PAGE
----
By Angelica Moschin

 

The work of Alessandro Rauschmann is a compelling journey through the deepest

questions of the humankind relating to death, decay and beauty. From his beginnings,

he has been working on two different yet compatible levels spanning both

performance and sculpture.

Although visually and ontologically quite different, his performances and the so-

called relics resulting from them speak the same language of his artefacts. By training

his microscope on some unsettlingly elusive and subtly repulsive life-forms,

Rauschmann “distils” them up until a form of pleasure – which is somehow

tantamount to poetic catharsis – is finally reached.

He challenges the notion of performance as something inherently transient that is

forever lost in the moment it is produced and instaed embarks on a quest for stability

and traceability. Bouncing back and forth between the mundane and the ritual, the

sacred and the profane, his relics have indeed the power to retain the traces and marks

of his movements or those of others and momentarily suspend the flow of time. This

is particularly true for a work such as Sangue Spray, 2016, reminiscent of the first

prehistoric cave paintings and the way pigment was originally applied on surfaces by

the spray technique. Not unlike our ancestors, Rauschmann is spirited by the will to

make his presence in the world strikingly visible and sow his traces along the way, be

they his fingerprint impressed onto a negative photo paper during a 2013 performance

called Souvenir or a bloody kiss stamped on a piece of paper (Blutkuss, 2012).

What binds these three works together is undoubtedly the will to employ one’s body

both as a medium and a subject. Being ambivalent from the very start, the use of

blood not only stands for a personal signature but also hints at the artist’s urge to get

rid of his most typical means and replace them with himself in the flesh. In a nod to

the body art and its legacy, the pervasive use of blood once again speaks of our limits

and all the wounds we bring and bury within us.

The smoldering intensity of his artefacts speaks of a dramatic tension between what

they might represent and what they actually are – objects and materials drawn from

our everyday life such as gloves, cables, t-shits, furs, bread and so forth.

These totemic sculptures breed and breath in the liminal divide between one’s rational

sense of self and the threat of what might be called the “Abject”. As Julia Kristeva

understood it, “Abjection preserves what existed in the archaism of pre-objectal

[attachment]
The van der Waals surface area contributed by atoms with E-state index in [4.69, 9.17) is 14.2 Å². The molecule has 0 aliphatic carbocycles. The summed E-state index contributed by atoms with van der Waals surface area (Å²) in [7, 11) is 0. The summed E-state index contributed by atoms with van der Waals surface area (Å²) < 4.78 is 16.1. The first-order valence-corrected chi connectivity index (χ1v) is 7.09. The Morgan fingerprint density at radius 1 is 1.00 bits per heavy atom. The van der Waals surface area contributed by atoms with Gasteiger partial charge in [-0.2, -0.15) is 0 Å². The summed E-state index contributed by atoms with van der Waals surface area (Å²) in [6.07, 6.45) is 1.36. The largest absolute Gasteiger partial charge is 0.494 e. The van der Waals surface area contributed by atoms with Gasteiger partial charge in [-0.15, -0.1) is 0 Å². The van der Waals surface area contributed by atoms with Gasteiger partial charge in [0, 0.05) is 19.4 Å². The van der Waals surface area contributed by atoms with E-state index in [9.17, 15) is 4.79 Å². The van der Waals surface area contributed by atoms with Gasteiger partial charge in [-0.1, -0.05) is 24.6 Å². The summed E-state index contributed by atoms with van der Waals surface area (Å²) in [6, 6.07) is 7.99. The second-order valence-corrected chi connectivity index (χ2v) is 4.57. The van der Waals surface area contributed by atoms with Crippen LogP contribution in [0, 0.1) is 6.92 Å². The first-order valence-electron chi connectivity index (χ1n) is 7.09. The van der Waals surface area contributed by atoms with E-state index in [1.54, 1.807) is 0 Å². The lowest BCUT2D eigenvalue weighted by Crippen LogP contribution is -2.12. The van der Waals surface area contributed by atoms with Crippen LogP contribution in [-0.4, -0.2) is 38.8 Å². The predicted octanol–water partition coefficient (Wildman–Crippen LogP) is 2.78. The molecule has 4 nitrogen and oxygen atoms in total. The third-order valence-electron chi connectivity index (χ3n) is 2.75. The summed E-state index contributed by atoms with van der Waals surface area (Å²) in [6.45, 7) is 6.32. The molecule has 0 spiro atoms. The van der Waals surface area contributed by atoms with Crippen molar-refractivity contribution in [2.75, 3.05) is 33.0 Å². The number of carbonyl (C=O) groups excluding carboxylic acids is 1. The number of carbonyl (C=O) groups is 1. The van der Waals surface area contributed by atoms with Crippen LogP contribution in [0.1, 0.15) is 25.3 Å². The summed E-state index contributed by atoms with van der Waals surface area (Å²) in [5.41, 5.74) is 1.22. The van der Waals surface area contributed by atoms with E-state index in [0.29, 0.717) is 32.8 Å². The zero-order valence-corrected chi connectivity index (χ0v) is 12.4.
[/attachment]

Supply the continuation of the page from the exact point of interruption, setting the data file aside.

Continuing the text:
relationship, in the immemorial violence with which a body becomes separated from

another body in order to be”. Unlike desire – which can still be coordinated and

controlled in a rational way – the Abject is linked to both fear and jouissance. “One

does not know it, one does not desire it, one joys in it. Violently and painfully. A

passion”. The presence of  blood in most of Rauschmann’s works may well represent

a form of Abject that virtually brings us back to our birth and primeval separation

from the Mother.

His artefacts are unpredictable, openly eerie, sometimes playful (Monkey’s Paw,

2017) and nevertheless perfectly balanced. Fascinated by their visceral palpability and

formal possibilities, Rauschmann found these objects across the years and decided to

collect and combine them in various ways. In his hands, some become sculptural

subjects endowed with raw human – or animal – qualities and some others avidly yet

soberly appropriates religious concepts while conveying a sense of absence and loss

(Confessionale astratto, 2016; Tre Chiodi, 2016; The Coming God خداوند آزادى, 2016;

Inri, 2017).

Their forms – always subject to change – stand for a praise of whatever lives, changes

and decays around and within us and their physical and metaphysical layering evokes

age-old questions pertaining to the representation of life and death.

In one of his most recent work, Gattopardo, 2018, a heavily worn-out leopard fur

accidentally found on a street by the artist can be either seen as a nurturing, life-

giving deity to worship or a kind of ex voto bearing past experiences and traumas.

By considering the vernacular as an invaluable source, Rauschmann deftly moderates

histories, traditions, and legacies in a flux.

 

Angelica Moschin 2018